|Scottish Gaelic: Port Phàdraig|
Aerial view of Portpatrick.
Portpatrick shown within Dumfries and Galloway
|OS grid reference|
|Council area||Dumfries and Galloway|
|Sovereign state||United Kingdom|
|UK Parliament||Dumfries and Galloway|
|Scottish Parliament||Galloway and West Dumfries|
Portpatrick (Scottish Gaelic: Port Phàdraig), is a village and civil parish in Dumfries and Galloway, south-west Scotland. It is located on the west coast of the Rhins of Galloway, in the traditional county of Wigtownshire. The parish is about 4 1⁄2 miles (7 km) in length and 4 miles (6 km) in breadth, covering 9,300 acres (3,800 ha).
Portpatrick village is on the south-westerly coast of the Scottish mainland, cut into a cleft in steep cliffs. Anciently known as Portrie (Port Rhin), its quay was protected by the baron of Dunskey Castle (from dun meaning castle; key meaning quay) and his local men. When being invaded, the fishermen and their families probably scrambled up the cliffs to Dunskey for protection.
Dating back some 700 years and built adjacent to the ruins of nearby Dunskey Castle, Portpatrick's position on the Rhins of Galloway affords visitors views of the Northern Irish coast 21 miles (34 km) to the west, with cliff-top walks and beaches both north and south. The Gulf Stream, flowing in from the north, gives the coastline a pleasant climate, in which subtropical plant life can flourish.
Portpatrick has a Community Council, and an annual Life Boat Week, featuring parades, activities, and a firework display. There are bowls clubs, a golf club, many guesthouses and hotels, and rustic public houses. The village is also home to a mini putting course.
To the north of the village is the starting point of the Southern Upland Way, a long-distance walking route to Cockburnspath on the east coast. The Portpatrick Hotel, built in 1905 and extended in 1907, sits on the cliffs above this point.
The village was used as one of the locations for the 1952 film Hunted.
Portpatrick village was founded on fishing, operating from the sandy, crescent-shaped harbour that remains the focal point of the village today. Attempts were made to render it safer from the strong North Channel gales. In 1770 John Smeaton, the leading civil engineer of his day, was appointed to make further improvements. He constructed breakwaters that turned the sandy bay into an enclosed harbour. Strong westerly winds and waves eventually broke through this construction, and in 1821 John Rennie was appointed to create a new harbour defined by two new piers. Money and weather problems meant that these piers were never finished. The calm inner basin, now home to the port's lifeboat, was constructed between 1861 and 1863, too late to prevent the government switching the mail service to boats that plied between Stranraer and Larne. The harbour retains a fleet of fishing craft, a Navtex and a lifeboat station.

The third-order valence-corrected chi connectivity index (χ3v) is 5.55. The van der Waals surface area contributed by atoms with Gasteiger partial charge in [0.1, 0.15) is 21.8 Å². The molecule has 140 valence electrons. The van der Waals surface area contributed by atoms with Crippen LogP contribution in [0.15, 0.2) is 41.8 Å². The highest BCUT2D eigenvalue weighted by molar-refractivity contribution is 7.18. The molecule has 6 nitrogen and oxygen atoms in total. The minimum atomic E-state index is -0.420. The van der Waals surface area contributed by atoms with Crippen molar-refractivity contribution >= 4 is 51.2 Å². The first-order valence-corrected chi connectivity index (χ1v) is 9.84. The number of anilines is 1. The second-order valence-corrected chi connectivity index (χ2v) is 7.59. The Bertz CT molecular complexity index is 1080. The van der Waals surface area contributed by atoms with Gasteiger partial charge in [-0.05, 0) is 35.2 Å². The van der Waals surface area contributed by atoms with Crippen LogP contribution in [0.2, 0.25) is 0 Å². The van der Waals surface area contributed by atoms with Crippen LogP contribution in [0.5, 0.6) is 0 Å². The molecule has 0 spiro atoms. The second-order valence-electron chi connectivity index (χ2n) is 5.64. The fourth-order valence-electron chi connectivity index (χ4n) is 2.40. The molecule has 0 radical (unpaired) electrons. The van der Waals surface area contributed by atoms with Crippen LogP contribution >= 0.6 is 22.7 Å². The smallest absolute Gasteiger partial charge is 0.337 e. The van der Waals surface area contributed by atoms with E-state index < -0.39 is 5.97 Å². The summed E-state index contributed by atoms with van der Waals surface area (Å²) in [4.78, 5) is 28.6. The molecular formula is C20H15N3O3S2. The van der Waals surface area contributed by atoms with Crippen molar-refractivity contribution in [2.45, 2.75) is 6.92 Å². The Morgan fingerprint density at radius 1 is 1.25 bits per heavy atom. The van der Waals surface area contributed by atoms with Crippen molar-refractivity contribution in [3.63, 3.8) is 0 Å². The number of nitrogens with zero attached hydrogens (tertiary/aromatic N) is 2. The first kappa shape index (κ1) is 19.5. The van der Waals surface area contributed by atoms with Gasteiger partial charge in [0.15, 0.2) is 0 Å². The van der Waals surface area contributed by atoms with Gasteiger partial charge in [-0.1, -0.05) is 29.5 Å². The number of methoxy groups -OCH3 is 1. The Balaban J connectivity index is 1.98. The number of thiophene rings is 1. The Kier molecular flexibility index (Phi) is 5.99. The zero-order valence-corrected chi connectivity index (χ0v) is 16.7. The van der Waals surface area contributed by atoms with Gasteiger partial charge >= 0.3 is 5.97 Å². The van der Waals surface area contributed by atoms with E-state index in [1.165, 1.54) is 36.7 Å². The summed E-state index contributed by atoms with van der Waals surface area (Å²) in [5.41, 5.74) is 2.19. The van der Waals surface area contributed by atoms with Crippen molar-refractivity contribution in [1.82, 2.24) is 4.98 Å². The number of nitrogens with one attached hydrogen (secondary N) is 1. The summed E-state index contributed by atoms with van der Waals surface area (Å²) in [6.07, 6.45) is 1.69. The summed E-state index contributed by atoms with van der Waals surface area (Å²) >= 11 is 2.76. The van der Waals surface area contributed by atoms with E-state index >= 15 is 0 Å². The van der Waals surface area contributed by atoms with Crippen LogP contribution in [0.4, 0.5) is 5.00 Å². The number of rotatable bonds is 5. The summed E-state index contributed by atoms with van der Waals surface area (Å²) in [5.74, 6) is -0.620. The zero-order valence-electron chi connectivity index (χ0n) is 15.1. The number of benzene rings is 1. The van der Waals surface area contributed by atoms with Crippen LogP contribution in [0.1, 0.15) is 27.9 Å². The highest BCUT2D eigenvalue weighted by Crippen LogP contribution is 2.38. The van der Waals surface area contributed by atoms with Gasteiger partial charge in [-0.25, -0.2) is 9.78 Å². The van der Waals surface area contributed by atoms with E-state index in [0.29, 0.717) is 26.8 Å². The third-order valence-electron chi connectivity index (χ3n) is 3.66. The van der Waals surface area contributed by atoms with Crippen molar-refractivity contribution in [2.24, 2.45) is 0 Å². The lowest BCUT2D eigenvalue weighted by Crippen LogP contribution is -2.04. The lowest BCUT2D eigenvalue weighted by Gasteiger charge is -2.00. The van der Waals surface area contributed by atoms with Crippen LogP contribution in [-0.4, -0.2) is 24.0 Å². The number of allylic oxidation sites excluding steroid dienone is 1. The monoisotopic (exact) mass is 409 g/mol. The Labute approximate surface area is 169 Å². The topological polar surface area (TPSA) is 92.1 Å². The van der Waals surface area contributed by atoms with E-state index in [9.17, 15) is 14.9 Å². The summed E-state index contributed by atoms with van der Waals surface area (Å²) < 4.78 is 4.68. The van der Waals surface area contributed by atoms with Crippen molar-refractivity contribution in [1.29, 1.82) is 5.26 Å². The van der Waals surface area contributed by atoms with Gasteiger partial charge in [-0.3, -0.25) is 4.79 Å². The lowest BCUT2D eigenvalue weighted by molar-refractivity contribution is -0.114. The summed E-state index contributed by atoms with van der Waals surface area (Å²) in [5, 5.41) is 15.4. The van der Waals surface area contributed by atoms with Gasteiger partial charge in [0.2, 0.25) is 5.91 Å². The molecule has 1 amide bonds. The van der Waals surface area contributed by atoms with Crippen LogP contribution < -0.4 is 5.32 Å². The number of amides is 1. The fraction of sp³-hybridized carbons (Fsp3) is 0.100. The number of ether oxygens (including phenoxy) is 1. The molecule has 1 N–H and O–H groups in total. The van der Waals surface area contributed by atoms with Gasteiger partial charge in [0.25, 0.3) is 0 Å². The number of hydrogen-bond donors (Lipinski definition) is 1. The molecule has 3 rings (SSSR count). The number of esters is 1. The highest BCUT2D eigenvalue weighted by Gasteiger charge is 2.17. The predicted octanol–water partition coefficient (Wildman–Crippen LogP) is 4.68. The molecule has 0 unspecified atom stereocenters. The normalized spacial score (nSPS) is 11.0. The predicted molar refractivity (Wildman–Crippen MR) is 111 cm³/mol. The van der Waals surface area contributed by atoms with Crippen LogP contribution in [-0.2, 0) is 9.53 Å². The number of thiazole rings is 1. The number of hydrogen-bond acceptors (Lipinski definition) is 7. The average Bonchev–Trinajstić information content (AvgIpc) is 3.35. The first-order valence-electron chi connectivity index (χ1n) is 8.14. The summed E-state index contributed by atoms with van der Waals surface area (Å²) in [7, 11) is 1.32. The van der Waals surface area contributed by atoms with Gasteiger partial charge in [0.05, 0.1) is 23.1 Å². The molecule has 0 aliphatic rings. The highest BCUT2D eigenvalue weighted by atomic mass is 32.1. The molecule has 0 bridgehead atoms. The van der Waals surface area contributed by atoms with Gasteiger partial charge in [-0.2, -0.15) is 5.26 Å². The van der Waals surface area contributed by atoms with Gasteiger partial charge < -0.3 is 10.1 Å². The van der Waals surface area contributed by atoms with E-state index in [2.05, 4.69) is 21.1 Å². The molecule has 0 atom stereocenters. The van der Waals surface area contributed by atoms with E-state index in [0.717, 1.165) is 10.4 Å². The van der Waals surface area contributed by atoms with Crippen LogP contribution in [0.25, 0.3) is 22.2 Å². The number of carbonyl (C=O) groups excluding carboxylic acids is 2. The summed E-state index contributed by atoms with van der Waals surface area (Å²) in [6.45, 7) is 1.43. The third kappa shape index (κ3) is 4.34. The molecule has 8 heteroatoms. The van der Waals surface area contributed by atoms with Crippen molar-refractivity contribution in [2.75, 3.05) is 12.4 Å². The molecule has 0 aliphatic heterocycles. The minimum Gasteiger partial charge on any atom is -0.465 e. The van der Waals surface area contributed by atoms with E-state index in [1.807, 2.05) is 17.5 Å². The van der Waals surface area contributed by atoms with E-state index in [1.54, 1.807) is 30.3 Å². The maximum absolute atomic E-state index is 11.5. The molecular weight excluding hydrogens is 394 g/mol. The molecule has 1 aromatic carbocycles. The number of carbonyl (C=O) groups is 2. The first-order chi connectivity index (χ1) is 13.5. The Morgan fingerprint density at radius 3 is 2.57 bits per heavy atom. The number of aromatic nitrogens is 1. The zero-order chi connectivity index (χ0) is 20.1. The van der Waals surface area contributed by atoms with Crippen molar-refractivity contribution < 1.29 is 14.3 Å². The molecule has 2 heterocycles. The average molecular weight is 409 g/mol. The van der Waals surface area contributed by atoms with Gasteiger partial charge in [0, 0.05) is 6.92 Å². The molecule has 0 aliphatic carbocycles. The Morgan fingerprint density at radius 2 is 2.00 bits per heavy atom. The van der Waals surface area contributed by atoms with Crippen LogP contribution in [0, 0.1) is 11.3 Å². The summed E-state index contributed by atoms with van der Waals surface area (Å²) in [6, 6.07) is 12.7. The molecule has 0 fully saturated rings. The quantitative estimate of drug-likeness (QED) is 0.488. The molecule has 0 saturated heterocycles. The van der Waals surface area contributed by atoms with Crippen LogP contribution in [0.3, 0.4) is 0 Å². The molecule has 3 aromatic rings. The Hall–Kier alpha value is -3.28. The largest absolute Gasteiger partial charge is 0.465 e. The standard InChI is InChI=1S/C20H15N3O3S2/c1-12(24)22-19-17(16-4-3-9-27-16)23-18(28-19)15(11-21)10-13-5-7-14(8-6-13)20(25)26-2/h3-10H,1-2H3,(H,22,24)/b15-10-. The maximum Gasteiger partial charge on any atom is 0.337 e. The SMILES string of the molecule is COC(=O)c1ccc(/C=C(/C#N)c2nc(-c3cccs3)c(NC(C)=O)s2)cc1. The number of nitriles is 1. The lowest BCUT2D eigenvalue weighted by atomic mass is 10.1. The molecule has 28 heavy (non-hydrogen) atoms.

St Patrick's Church
This ruined church, dating from 1629, may itself stand on the ruins of an earlier church, known as St Patrick's Chapel. The circular tower may date from the 1520s, and originally stood on its own. Its unusual shape (for Scotland) may mean that it was either a lighthouse for the harbour, or heavily influenced by Irish architecture.
In the 18th and 19th centuries, when Portpatrick was an important ferry port for passengers, postal mail and freight between Ireland and Scotland, the village was described as the Gretna Green for Ireland. There was a daily packet boat from Donaghadee, and marriages for couples from Ireland were conducted by the Church of Scotland minister in Portpatrick, although according to Brack (1997) he often overlooked the rules about the publication of banns or the required period of residence. It's believed that happy couples could disembark, complete the ceremony, and be back on board within an hour.